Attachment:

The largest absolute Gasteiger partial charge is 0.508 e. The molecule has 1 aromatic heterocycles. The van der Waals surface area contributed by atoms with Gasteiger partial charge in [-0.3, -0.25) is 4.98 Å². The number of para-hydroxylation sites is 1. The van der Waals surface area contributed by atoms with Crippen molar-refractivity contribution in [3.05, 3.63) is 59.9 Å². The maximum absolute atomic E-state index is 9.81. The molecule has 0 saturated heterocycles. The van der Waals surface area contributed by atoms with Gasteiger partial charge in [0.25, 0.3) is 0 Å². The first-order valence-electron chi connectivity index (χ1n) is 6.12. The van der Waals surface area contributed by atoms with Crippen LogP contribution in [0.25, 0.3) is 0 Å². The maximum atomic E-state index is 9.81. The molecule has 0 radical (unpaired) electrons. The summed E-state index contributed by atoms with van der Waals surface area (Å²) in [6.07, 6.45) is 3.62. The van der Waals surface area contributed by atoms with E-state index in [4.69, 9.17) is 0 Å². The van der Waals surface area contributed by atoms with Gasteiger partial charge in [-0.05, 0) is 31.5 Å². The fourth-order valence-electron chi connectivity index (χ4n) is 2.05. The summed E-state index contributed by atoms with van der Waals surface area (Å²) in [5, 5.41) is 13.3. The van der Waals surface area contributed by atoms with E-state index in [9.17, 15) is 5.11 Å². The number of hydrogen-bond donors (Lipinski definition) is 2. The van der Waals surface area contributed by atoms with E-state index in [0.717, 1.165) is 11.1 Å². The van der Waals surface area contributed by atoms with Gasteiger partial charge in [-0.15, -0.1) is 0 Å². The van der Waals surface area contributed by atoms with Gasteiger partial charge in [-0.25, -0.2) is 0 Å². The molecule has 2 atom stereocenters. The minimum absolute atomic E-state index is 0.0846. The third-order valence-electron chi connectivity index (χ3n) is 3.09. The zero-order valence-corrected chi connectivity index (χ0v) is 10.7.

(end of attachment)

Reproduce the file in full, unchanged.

The largest absolute Gasteiger partial charge is 0.508 e. The molecule has 1 aromatic heterocycles. The van der Waals surface area contributed by atoms with Gasteiger partial charge in [-0.3, -0.25) is 4.98 Å². The number of para-hydroxylation sites is 1. The van der Waals surface area contributed by atoms with Crippen molar-refractivity contribution in [3.05, 3.63) is 59.9 Å². The maximum absolute atomic E-state index is 9.81. The molecule has 0 saturated heterocycles. The van der Waals surface area contributed by atoms with Gasteiger partial charge in [0.25, 0.3) is 0 Å². The first-order valence-electron chi connectivity index (χ1n) is 6.12. The van der Waals surface area contributed by atoms with Crippen LogP contribution in [0.25, 0.3) is 0 Å². The maximum atomic E-state index is 9.81. The molecule has 0 radical (unpaired) electrons. The summed E-state index contributed by atoms with van der Waals surface area (Å²) in [6.07, 6.45) is 3.62. The van der Waals surface area contributed by atoms with E-state index in [4.69, 9.17) is 0 Å². The van der Waals surface area contributed by atoms with Gasteiger partial charge in [-0.05, 0) is 31.5 Å². The fourth-order valence-electron chi connectivity index (χ4n) is 2.05. The summed E-state index contributed by atoms with van der Waals surface area (Å²) in [5, 5.41) is 13.3. The van der Waals surface area contributed by atoms with E-state index in [9.17, 15) is 5.11 Å². The number of hydrogen-bond donors (Lipinski definition) is 2. The van der Waals surface area contributed by atoms with E-state index in [0.717, 1.165) is 11.1 Å². The van der Waals surface area contributed by atoms with Gasteiger partial charge in [-0.15, -0.1) is 0 Å². The van der Waals surface area contributed by atoms with Gasteiger partial charge in [-0.25, -0.2) is 0 Å². The molecule has 2 atom stereocenters. The minimum absolute atomic E-state index is 0.0846. The third-order valence-electron chi connectivity index (χ3n) is 3.09. The zero-order valence-corrected chi connectivity index (χ0v) is 10.7.